2020 brought an onslaught of challenges, fear, failure, and even death. But, as entrepreneurs, we constantly seek opportunity. This growth opportunity may necessitate a cultural shift, as we have mentioned (ad nauseum this year). And the biggest takeaway: agility is key. Agility comes from a sophisticated culture, and continuous training—read on to learn why. And, although this may come off as a big giant Currie commercial, hear me out. And I promise to keep it as brief and to-the-point as possible. My more devoted readers, who know me well, are rolling their eyes right now and bracing for a long read. But here goes:
Meetings – we are all trying to get more done with less people. The thought of sitting in a meeting is dreadful at this point in our post-covid upheaval. But we cannot effectively communicate unless we have ample occasion to meet face-to-face, and eye-to-eye. Many dealer groups quite loudly lamented the Microsoft Teams meetings we were holding, as they craved that physical and energetic interaction with their peer groups. This is no different for those within your organization, even if the meetings are virtual (and cameras are a must). The dynamic may be different for different types of meetings, and the purpose of your meeting(s) may be different, but the human element remains the same. Meetings are essential.
Training – although I will always believe that Currie training is king, the point is that all people, at all levels, desire and require development. You’ve heard this, right? Your Human Resources Department must constantly engage in maintaining a professional (and personal if that’s your culture) development path for every, single person on the team—not just the service technicians, not just the managers, but everyone. Remember the three big questions that new people will have at your company:
- Can I do the job?
2. Will I get training?
3. Will they like me?
These questions must be answered, in some fashion, every day in the life of your valuable people. Training is essential.
Women – Here’s a topic that we have discovered is quite controversial, even today in the post-covid, 21st century. After many phone calls to many dealers, I have learned that there is a surprisingly wide range of attitudes about having women in the dealership. Some owners and operations managers were unaware of their own biases, and others had a different attitude, which I will refrain from writing about…at least for today. Here are the responses I am able to summarize:
A. “Women bring a unique mindset, style, and set of talents that was previously untapped in our industry. Amen to progress and the opportunity that this population provides. We are actively seeking to get more women on the team.”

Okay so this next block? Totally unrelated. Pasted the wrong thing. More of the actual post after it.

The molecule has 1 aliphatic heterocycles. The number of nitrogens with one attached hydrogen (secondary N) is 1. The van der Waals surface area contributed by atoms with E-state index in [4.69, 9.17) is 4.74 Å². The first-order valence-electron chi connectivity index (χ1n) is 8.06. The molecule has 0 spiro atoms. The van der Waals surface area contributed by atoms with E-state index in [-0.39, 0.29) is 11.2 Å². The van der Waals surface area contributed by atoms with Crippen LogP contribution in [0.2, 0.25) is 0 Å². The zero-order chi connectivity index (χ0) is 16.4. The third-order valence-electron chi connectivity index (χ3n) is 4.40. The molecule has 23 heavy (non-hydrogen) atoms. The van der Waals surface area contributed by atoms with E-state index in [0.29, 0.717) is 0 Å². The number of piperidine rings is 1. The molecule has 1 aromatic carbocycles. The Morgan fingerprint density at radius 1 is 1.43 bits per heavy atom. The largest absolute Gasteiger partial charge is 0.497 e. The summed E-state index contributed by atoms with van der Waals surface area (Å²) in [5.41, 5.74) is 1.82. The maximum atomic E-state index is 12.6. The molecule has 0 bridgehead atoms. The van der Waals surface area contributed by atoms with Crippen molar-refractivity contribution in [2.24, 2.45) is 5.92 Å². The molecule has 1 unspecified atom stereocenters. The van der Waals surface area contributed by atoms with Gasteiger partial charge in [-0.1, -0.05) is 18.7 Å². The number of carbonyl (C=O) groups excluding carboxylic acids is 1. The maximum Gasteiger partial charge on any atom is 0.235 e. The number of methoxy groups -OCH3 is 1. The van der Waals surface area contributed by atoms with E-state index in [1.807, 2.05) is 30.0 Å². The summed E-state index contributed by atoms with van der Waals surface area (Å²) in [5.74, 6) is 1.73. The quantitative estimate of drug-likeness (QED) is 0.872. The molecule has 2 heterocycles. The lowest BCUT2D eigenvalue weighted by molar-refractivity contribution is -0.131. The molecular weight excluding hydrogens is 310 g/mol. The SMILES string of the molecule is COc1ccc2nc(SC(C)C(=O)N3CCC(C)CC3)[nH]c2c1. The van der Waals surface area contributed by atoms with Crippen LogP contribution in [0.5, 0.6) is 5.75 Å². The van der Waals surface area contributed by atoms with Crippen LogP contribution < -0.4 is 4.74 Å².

B. “Women are just as talented, just as capable, and every bit as hardworking and dedicated as men. There are no differences in their engagement and their abilities to work in any environment. In hiring, we are looking at talent and qualifications–other factors such as race, gender and cultural background do not matter.”
C. “Hiring women is threatening to the [male-dominated team]. I’m worried the guys will resent it if the dealership brings more women into leadership positions. It will damage morale.”
D. “Women belong on the back office only. No man should have to report to a female manager. My team feels this way as well.”
And yes, I have heard responses C. and D. in the not so distant past (yesterday), and I have heard it more often than I care to count. But I have also experienced most companies respond with either response A. or B. And I hate to say these guys are “on to something” because it still seems weird to me that this is even a conversation. But for those C. and D. dealers (see what I did there), I would like to continue to work with them to improve a mindset and a culture that is limiting to the dealership. There is a full half of the population that presents as a talent opportunity that the dealership is not pursuing. As mentioned in the beginning—do more with less. Shrinking our talent pool, or effectively cutting it in half, is not in the best interests of an evolving dealership with an evolving culture. Women are essential.
Now a quick reminder about a Harvard Business Review classic: Evolution and Revolution as Organizations Grow, by Larry Greiner. I constantly refer to this article because I’ve always seen it as ahead of its time, in a world where time is illusion. Please read the article again, with a mind that is open to a fresh perspective. The “crises” in the article are not specific to today’s crises, nor are the “revolutions” or the ensuing “evolutions” that happen in today’s dealership. But the teaching is still relevant, every single day. So read with a renewed reason and read between the lines. You, and the future of your businesses, are most definitely essential.